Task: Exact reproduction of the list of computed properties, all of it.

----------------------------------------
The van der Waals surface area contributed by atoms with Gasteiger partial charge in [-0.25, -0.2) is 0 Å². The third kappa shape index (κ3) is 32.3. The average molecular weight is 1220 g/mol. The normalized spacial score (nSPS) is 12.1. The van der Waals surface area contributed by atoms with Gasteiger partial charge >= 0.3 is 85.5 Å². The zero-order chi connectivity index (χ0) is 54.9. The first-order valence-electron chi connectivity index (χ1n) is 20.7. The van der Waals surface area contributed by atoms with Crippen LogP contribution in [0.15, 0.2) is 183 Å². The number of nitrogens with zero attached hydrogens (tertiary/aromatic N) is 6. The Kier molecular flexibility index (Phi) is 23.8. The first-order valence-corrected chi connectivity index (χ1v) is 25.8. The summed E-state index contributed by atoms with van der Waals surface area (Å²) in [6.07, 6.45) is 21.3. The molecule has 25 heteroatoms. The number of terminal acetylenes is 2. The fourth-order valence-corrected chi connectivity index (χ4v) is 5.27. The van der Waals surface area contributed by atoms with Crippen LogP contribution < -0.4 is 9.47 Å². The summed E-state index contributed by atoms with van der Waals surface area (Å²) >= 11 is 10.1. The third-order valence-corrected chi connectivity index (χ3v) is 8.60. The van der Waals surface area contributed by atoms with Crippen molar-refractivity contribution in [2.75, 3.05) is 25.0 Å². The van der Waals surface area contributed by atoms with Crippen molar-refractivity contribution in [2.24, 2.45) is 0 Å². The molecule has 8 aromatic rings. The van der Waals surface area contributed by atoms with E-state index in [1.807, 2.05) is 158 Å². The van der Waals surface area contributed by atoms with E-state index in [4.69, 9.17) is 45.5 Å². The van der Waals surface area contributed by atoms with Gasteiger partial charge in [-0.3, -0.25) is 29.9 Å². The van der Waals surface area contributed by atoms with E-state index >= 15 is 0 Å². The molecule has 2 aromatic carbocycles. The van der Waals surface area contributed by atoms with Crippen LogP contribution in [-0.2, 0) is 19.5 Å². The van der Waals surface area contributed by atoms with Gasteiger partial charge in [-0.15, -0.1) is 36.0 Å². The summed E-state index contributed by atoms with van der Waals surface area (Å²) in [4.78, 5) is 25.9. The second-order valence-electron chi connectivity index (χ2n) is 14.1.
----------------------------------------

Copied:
The van der Waals surface area contributed by atoms with Gasteiger partial charge in [-0.25, -0.2) is 0 Å². The third kappa shape index (κ3) is 32.3. The average molecular weight is 1220 g/mol. The normalized spacial score (nSPS) is 12.1. The van der Waals surface area contributed by atoms with Gasteiger partial charge >= 0.3 is 85.5 Å². The zero-order chi connectivity index (χ0) is 54.9. The first-order valence-electron chi connectivity index (χ1n) is 20.7. The van der Waals surface area contributed by atoms with Crippen LogP contribution in [0.15, 0.2) is 183 Å². The number of nitrogens with zero attached hydrogens (tertiary/aromatic N) is 6. The Kier molecular flexibility index (Phi) is 23.8. The first-order valence-corrected chi connectivity index (χ1v) is 25.8. The summed E-state index contributed by atoms with van der Waals surface area (Å²) in [6.07, 6.45) is 21.3. The molecule has 25 heteroatoms. The number of terminal acetylenes is 2. The fourth-order valence-corrected chi connectivity index (χ4v) is 5.27. The van der Waals surface area contributed by atoms with Crippen LogP contribution < -0.4 is 9.47 Å². The summed E-state index contributed by atoms with van der Waals surface area (Å²) >= 11 is 10.1. The third-order valence-corrected chi connectivity index (χ3v) is 8.60. The van der Waals surface area contributed by atoms with Crippen molar-refractivity contribution in [2.75, 3.05) is 25.0 Å². The van der Waals surface area contributed by atoms with Crippen molar-refractivity contribution in [2.24, 2.45) is 0 Å². The molecule has 8 aromatic rings. The van der Waals surface area contributed by atoms with E-state index in [1.807, 2.05) is 158 Å². The van der Waals surface area contributed by atoms with E-state index in [4.69, 9.17) is 45.5 Å². The van der Waals surface area contributed by atoms with Gasteiger partial charge in [-0.3, -0.25) is 29.9 Å². The van der Waals surface area contributed by atoms with E-state index >= 15 is 0 Å². The molecule has 2 aromatic carbocycles. The van der Waals surface area contributed by atoms with Crippen LogP contribution in [-0.2, 0) is 19.5 Å². The van der Waals surface area contributed by atoms with Gasteiger partial charge in [-0.15, -0.1) is 36.0 Å². The summed E-state index contributed by atoms with van der Waals surface area (Å²) in [4.78, 5) is 25.9. The second-order valence-electron chi connectivity index (χ2n) is 14.1.